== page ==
Sept. 4, 2003
Message from the President: Good news on RCE

I'm writing to share some very good news with you. The National Institute of Allergy and Infectious Diseases (a branch of the National Institutes of Health) announced this morning that UTMB is one of eight institutions nationwide receiving grants to establish a Regional Center of Excellence for Biodefense and Emerging Infectious Diseases Research (RCE). I couldn't be prouder. We have an exceptionally distinguished team of scientists in emerging infectious diseases and biodefense. What's more, this award represents an extraordinary coming together of scientists from 15 different entities---many of them traditional competitors---cooperating to do important work for the health and safety of the nation and the world.
Read rest of this message...


In February 2002, the National Institute of Allergy and Infectious Diseases and a Blue Ribbon Panel developed a strategic plan for biodefense research. The goal is to protect the United States and the world against attacks using biological agents. The plan calls for the establishment of regional centers of excellence (RCEs), and national biocontainment laboratories (NBLs) to conduct research on Category A, B and C priority pathogens—biological agents that are considered to be of significant research importance. 

Proposed NBL on the UTMB campus
Shaded in blue, a computer rendering of UTMB's proposed National Biocontainment Laboratory, at the center of the UTMB campus in Galveston. Behind the proposed facility sits the Keiller Building, home to the Center for Tropical and Emerging Infectious Diseases and the first BSL4 facility on a university campus.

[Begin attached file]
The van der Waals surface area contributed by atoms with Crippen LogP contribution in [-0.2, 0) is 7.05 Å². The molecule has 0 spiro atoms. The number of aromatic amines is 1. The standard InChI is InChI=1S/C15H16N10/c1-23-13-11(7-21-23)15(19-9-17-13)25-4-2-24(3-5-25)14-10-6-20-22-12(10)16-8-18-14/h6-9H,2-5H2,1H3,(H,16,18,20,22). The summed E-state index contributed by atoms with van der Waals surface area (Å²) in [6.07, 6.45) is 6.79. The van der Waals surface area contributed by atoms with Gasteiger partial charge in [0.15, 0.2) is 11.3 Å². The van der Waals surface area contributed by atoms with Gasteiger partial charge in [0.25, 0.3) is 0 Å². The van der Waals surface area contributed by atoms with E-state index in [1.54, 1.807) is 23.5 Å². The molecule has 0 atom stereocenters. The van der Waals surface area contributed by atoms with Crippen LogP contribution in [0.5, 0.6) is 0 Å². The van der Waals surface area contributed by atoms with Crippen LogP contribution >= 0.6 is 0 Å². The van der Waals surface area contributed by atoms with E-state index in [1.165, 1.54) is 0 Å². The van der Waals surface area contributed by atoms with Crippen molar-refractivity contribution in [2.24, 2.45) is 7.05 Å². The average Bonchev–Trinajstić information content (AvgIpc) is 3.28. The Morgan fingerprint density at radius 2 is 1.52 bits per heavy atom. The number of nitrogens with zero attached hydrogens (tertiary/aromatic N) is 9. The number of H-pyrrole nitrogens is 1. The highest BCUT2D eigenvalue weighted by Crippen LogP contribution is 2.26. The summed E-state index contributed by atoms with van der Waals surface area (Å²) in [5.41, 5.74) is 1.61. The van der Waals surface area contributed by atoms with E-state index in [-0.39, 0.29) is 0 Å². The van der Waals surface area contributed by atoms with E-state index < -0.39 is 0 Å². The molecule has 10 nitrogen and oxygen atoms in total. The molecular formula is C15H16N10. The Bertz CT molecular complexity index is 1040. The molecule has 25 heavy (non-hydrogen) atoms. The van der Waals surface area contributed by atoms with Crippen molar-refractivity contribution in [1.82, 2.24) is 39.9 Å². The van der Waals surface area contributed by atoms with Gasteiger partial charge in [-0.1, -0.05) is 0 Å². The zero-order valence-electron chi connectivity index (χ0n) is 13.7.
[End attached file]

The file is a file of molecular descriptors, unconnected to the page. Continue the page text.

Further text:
The government’s plan provides for  basic research, and emphasizes the application of that research to diagnose illnesses caused by these agents, and to develop  vaccines and diagnostics against them.

For more than a century, UTMB has addressed the special needs of the citizens of Texas and the nation. Over the past two decades, researchers and clinicians at this institution have amassed expertise in emerging infectious diseases and built a program around these agents that is recognized as among the world's finest. Consistent with its societal mission and in light of UTMB's expertise and facilities, the university has offered the nation its service in response to the threat of bioterrorism and emerging infections, and the federal government's request for proposals to counter these threats.

This web site contains information about the UTMB proposal and outcome, about the facility and related programs, facts and a way to contact UTMB. We hope you find it informative and useful. Thank you for your interest.